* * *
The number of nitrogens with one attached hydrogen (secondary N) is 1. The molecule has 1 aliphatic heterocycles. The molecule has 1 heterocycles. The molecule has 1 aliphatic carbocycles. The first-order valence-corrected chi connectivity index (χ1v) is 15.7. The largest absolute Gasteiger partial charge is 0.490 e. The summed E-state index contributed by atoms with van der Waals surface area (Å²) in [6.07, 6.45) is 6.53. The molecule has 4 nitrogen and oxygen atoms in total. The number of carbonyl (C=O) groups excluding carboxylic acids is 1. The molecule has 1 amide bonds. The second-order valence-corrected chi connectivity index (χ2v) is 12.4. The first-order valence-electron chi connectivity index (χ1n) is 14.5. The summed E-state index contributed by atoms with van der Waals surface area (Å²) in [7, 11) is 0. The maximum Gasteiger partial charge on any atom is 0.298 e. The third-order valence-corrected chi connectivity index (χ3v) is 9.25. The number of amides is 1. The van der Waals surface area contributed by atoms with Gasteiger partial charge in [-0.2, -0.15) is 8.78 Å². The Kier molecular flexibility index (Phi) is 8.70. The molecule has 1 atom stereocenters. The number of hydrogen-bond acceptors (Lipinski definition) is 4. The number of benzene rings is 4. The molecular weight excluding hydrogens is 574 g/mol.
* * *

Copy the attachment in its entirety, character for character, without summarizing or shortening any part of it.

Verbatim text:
The number of nitrogens with one attached hydrogen (secondary N) is 1. The molecule has 1 aliphatic heterocycles. The molecule has 1 heterocycles. The molecule has 1 aliphatic carbocycles. The first-order valence-corrected chi connectivity index (χ1v) is 15.7. The largest absolute Gasteiger partial charge is 0.490 e. The summed E-state index contributed by atoms with van der Waals surface area (Å²) in [6.07, 6.45) is 6.53. The molecule has 4 nitrogen and oxygen atoms in total. The number of carbonyl (C=O) groups excluding carboxylic acids is 1. The molecule has 1 amide bonds. The second-order valence-corrected chi connectivity index (χ2v) is 12.4. The first-order valence-electron chi connectivity index (χ1n) is 14.5. The summed E-state index contributed by atoms with van der Waals surface area (Å²) in [7, 11) is 0. The maximum Gasteiger partial charge on any atom is 0.298 e. The third-order valence-corrected chi connectivity index (χ3v) is 9.25. The number of amides is 1. The van der Waals surface area contributed by atoms with Gasteiger partial charge in [-0.2, -0.15) is 8.78 Å². The Kier molecular flexibility index (Phi) is 8.70. The molecule has 1 atom stereocenters. The number of hydrogen-bond acceptors (Lipinski definition) is 4. The number of benzene rings is 4. The molecular weight excluding hydrogens is 574 g/mol.